Wars create weak points in the international system for more conflict to emerge. The war in Ukraine has taken considerable attention and political will, creating an environment ripe for war in the Middle East. With wars raging in Eastern Europe and the Middle East, China has a cleaner shot at wrestling control over Taiwan and strategic points in the South China Sea. This, in turn, could encourage conflict between North and South Korea. Businesses must understand that geopolitics are now a top-line concern lest they be caught unprepared.

Planning for Long-Term Resilience

No one knows what the world will look like in 10 years. However, it is incumbent upon business executives to build resilience into their business models and supply chains before one of these scenarios becomes a headline.

In 2021, government responses to the pandemic strained and disrupted supply chains across the world – but it also showed businesses the key to weathering instability and uncertainty: redundancy. Until COVID, many businesses worked with the more efficient model of just-in-time inventory. Today, redundancies aren’t financial liabilities – they’re economic necessities. Although less “efficient,” redundancies can give businesses the flexibility and buffers to weather supply shocks while still delivering products to their customers.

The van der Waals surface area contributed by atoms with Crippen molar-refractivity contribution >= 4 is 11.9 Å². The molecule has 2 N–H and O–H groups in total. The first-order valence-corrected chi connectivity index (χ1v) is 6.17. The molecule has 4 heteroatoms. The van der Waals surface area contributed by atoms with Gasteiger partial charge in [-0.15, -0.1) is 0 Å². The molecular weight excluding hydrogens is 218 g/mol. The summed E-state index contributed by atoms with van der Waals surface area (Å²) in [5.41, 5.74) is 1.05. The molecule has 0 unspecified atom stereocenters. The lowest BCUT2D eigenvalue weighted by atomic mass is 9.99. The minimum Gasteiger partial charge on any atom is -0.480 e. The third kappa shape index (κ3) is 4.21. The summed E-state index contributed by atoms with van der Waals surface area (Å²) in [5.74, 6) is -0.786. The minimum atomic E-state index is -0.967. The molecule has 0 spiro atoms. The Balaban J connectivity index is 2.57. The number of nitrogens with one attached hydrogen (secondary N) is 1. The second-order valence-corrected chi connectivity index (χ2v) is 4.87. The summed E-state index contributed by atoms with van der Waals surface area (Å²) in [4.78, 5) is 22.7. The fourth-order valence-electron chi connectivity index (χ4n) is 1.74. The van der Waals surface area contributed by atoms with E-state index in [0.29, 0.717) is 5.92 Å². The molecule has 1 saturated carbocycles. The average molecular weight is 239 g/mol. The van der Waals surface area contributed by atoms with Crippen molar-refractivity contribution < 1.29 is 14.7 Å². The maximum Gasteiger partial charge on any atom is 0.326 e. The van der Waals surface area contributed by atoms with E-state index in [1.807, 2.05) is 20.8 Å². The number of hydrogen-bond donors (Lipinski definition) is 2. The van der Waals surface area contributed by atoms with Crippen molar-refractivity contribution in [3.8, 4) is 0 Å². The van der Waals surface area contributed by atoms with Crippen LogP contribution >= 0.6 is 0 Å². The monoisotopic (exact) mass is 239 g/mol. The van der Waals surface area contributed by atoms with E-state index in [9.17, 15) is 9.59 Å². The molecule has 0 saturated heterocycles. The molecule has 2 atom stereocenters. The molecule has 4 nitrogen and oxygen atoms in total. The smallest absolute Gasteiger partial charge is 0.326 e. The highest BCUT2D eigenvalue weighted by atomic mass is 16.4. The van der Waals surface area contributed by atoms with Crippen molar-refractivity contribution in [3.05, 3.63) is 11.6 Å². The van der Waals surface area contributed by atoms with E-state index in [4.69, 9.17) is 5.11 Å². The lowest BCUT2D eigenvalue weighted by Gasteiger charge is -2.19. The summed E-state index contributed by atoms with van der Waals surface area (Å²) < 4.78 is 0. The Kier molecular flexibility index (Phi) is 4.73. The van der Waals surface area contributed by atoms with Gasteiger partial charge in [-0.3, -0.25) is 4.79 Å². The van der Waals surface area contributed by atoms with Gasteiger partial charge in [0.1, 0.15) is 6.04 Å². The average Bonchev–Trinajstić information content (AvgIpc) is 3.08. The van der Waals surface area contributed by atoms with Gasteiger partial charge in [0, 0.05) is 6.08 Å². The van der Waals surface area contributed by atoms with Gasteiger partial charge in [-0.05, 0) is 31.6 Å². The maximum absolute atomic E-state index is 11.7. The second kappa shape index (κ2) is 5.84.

But long-term resilience that decouples our dependence on these regions is the only true solution to safeguard against the unpredictable. Corporate executives must work to build supply chain resilience through redundancy and nearshoring, shifting manufacturing and production operations closer to home. Executives must evaluate the current landscape, seriously assess the future threats to their supply chains and act now to safeguard their companies in the medium and long term.

Navigating Disruption

Global trade has long taken for granted the stability and security of shipping routes. That is simply not a fair assumption today. Accepting this reality is the first step toward preparing your business to withstand the pressures of unstable supply chains. Building redundancy into business models and nearshoring operations is integral to survival in this new multi-polar environment. The world is changing, and the seas are no exception.